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The New Deal Comes Under Attack

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1 The New Deal Comes Under Attack
Opposition to the New Deal grew among some parts of the population. Liberal critics argued that the New Deal did not go far enough to help the poor & to reform the nation’s economic system. Conservative critics argued that FDR spent too much on direct relief & used New Deal policies to control business & socialize the economy.


3 Supreme Court Reacts New Deal
Two Supreme Court decisions opposed the New Deal. 1935, the Court struck down the NIRA as unconstitutional, declaring that the law gave the legislature powers to the executive branch when dealing with industry. 1936, the Court struck down the AAA on the grounds that agriculture is a local matter & should be regulated by the states rather than the federal government. FDR upset by the rulings & feared that further Court decisions might dismantle the New Deal, in 1937 he proposed that Congress reorganize the Federal Judiciary & allow him to appoint six new Supreme Court Justices. FDR’s goal was to make the Court more sympathetic to his New Deal programs. Many in press & public became outraged (charged him with “court packing”) at FDR’s attempt to increase his power & threaten the separation of powers. Later, rulings of the Court began to shift in Roosevelt’s favor as justices retired & FDR appointed his supporters (7 new Justices )


5 New Opportunities for Women
FDR named several women to important official positions. Frances Perkins, became the first female Cabinet member (Sec of Labor). She played a major role in crafting the Social Security Legislation & crafting of labor legislation. In making the appointments, FDR appealed to a new voting base = Female voters. New Deal laws yielded mixed results for women. Women earned lower wages then men in the New Deal work programs & the CCC only hired men. However, women in the workforce did increase in the 1930’s, especially married working women (up 15%).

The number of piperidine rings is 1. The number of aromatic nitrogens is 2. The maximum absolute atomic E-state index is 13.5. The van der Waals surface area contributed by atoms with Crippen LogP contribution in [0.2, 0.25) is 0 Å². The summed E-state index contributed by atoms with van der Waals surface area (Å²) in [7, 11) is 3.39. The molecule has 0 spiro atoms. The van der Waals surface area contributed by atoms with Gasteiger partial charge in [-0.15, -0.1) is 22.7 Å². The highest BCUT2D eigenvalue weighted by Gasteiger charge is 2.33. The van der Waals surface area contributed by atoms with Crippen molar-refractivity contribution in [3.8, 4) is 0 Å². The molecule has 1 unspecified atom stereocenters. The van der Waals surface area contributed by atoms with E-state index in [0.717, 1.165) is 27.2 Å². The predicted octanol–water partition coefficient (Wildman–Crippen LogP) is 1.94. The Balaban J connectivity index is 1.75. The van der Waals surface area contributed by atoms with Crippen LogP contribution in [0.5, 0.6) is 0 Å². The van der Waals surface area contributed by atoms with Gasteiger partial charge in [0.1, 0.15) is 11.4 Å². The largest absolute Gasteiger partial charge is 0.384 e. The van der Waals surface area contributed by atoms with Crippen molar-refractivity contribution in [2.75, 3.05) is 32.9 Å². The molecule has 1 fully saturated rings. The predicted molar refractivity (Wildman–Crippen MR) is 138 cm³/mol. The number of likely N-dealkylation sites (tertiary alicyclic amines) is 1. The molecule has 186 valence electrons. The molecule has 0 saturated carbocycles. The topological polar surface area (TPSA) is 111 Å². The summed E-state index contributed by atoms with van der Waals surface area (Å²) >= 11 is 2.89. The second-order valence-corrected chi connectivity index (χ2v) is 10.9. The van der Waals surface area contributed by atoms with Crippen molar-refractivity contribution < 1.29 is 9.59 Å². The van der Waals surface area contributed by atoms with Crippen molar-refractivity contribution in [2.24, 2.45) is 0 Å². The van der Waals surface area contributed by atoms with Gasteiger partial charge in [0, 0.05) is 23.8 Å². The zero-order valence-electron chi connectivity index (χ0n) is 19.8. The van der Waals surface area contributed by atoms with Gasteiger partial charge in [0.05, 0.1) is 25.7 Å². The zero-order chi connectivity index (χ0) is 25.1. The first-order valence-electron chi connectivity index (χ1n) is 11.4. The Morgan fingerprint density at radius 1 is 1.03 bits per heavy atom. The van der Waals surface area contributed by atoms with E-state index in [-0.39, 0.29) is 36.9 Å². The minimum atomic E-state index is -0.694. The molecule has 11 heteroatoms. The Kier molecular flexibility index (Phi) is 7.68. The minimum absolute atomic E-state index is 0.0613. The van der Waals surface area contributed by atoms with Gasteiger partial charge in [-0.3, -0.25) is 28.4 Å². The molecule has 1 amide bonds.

6 African Americans FDR had a mixed record when it came to civil rights.
He created “Black Cabinet” of influential African Americans to advise him on racial issues. Eleanor Roosevelt played a critical role in opening doors for African Americans. However, FDR never fully committed to civil rights for African Americans. He was afraid of upsetting Southern whites, an important segment of voters. He refused to support a federal anti-lynching law & an end to poll taxes, two key goals of the civil rights movement. He allowed AA’s to benefit from New Deal programs but favored white workers for providing direct relief & jobs. AA’s also received lower wages than whites & were segregated from whites. Many AA’s did support FDR & New Deal and abandoned their traditional allegiance to the Republican Party. Many AA’s saw FDR as their best hope.

7 Mexican Americans Tended to support the New Deal, though received fewer benefits than African Americans. Large # of Mexican Americans came to U.S. in 1920’s & settled mainly in the Southwest. Most worked as farm laborers which wasn’t an occupation that was protected by the Govt. Wages remained low & tried to unionize, but were met with resistance & violence.

8 Native Americans In 1924, Native Americans received full citizenship by law & later strongly supported the New Deal. FDR’s administration with the assistance of John Collier (NA activist) created the Indian Reorganization Act of 1934. Act strengthened Native Americans land claims by prohibiting the Govt from taking unclaimed reservation lands & selling them to people other than Native Americans. 1934 Act was able to restore some reservation lands & tribal ownership.

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